Government could ban 16 and 17-year-olds from buying scratchcards and lottery tickets, minister announces

Government Could Ban 16 And 17-Year-Olds From Buying Scratchcards And Lottery Tickets, Minister Announces

Discourse has been initiated regarding the raising of the minimum age required to partake in National lottery games. The age will be raised from 16 to 18, and Mims Davies has said that her original intent was that this move should only be applicable to instant win games.

 

Government Could Ban 16 And 17-Year-Olds From Buying Scratchcards And Lottery Tickets, Minister Announces
Government Could Ban 16 And 17-Year-Olds From Buying Scratchcards And Lottery Tickets, Minister Announces

 

A minister has declared that this would see 16 and 17-year olds prohibited from purchasing scratch-cards as well as participating in the Lotto draws that occur twice a week. This discussion was initiated by Mims Davies, the minister of civil society, which aims to change the age limit for all lottery games to the age of adulthood from 2020 onwards. She has, however, let MPs know that this move would be better if it were only applied to games like scratch-cards, which are instant-win games, as these pose a greater threat to younger players.

 

Buying Scratchcards And Lottery Tickets

However, the Labour Party, with the backing of certain backbenchers in the Tory party, has urged that she take action without further delay. Tom Watson, the shadow culture secretary has claimed that these scratch-cards are a “gateway” to gambling for the underaged, which will add them to the ranks of the 450,000 children who are already gambling weekly in the United Kingdom. He also told the minister that no discussion is needed regarding this problem as they already have all the required proof. He believes that gambling should only be allowed for adults and thus all gambling products should have the minimum age limit of 18.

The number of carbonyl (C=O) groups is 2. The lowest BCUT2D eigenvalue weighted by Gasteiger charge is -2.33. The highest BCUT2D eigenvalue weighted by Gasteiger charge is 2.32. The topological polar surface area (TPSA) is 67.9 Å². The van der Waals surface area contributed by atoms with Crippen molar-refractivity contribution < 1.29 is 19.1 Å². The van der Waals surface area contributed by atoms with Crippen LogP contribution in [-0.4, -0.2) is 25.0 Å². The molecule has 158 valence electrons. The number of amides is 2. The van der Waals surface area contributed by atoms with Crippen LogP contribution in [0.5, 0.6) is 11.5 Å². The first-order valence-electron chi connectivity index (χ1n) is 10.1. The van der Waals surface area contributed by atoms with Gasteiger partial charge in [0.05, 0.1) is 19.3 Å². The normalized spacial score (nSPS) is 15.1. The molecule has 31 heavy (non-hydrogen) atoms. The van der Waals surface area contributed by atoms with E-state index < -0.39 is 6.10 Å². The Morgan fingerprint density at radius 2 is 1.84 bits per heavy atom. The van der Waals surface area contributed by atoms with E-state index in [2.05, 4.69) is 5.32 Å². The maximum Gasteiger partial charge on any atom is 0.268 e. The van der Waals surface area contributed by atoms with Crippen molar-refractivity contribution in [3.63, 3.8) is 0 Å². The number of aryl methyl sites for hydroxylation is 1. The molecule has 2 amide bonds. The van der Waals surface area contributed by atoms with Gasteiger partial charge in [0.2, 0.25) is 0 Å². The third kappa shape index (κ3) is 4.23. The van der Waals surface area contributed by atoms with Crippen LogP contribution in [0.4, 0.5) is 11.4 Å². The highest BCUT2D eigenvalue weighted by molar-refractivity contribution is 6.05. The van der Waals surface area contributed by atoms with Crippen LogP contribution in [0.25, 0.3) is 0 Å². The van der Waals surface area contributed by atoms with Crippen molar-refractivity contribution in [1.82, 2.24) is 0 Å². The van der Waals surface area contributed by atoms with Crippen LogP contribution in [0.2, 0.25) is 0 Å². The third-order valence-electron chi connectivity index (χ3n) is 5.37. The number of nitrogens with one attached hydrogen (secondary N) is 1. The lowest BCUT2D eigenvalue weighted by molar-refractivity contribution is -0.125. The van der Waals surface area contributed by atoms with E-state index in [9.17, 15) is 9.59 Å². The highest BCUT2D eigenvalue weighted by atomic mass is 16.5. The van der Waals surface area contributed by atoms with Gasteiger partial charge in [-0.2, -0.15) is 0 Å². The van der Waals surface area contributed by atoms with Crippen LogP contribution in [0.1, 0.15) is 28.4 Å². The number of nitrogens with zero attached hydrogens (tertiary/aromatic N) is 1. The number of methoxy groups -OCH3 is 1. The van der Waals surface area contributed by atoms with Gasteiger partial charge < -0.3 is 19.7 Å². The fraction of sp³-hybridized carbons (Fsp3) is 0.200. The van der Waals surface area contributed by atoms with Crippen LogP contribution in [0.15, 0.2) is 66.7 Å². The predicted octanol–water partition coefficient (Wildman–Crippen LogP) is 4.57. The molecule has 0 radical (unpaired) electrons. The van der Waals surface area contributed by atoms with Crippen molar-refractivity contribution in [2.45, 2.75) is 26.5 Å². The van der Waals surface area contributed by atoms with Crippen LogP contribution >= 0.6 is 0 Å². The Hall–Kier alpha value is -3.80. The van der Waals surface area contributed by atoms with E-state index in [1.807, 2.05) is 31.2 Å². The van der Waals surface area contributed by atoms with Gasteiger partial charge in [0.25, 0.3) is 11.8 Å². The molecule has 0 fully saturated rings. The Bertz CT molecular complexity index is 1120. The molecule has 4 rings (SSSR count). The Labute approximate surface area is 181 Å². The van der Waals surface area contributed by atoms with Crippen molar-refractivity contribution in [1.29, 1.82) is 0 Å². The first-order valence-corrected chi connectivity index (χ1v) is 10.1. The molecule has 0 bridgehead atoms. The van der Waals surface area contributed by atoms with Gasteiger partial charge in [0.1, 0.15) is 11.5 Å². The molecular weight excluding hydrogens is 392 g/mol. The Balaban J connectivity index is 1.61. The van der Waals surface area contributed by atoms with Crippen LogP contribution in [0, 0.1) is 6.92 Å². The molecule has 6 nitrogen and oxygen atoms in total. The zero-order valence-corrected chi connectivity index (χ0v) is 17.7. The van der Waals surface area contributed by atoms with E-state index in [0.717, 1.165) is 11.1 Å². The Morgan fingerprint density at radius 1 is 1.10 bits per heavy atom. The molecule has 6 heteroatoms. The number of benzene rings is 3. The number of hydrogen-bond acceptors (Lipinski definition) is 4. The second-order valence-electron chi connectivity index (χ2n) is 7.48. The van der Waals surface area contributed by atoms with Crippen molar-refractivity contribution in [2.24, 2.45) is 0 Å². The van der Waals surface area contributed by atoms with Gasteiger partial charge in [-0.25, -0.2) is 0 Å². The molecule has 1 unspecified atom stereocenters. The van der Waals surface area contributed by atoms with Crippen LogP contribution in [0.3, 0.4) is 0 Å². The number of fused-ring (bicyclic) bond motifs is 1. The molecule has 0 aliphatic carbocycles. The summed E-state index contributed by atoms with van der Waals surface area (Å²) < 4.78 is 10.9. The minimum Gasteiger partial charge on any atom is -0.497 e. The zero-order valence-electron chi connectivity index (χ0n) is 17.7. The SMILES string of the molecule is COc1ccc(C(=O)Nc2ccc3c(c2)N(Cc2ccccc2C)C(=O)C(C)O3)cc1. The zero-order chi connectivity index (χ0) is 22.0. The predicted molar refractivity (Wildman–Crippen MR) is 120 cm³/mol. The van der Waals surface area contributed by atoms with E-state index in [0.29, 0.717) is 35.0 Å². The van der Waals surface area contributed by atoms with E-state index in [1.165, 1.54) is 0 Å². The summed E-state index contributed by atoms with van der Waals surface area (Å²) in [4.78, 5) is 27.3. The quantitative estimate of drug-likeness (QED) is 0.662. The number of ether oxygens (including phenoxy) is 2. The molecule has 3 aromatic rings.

Ian Duncan Smith, who was the previous Tory leader has also chimed in saying that the discussion is not needed regarding this issue as there is sufficient proof on it and action should be taken without any delay. The fact that the existing minimum age of 16 to participate in lotteries being one of the rare few restrictions that are imposed below the broadly recognized threshold of 18 as the age of adulthood was brought up in the House of Commons by Ms Davies.

She went on and said that there are considerations currently ongoing on whether to maintain the age limit at 16 while banning anyone under 18 from playing the lottery or the alternative being to raise the age limit only for online games and scratch-cards that are instant-wins. She said that based on existing evidence, this approach would be the best way going forward as it takes into consideration that detrimental effects that come with participating in the lottery. She has also acknowledged that instant-win games are more harmful than games such as lotto that are draw-based.

A staggering amount of 450,000 children actively participate in gambling weekly, and the number has quadrupled in the past few years, said Mr Watson. Scratch-cards happen to be a gateway for lots of young people to gambling, and he does not think that this should be the way especially in the face of rising gambling addiction all across the nation.

There have also been ideas to raise the maximum prizes in lotteries that are held for beneficial causes such as charities and hospitals from £400,000 to £500,000, announced Ms Davies. Camelot, however, has expressed disappointment over the raise in prize limits for these society lotteries which are operated nationwide and will be a competitor to its products.

 

 

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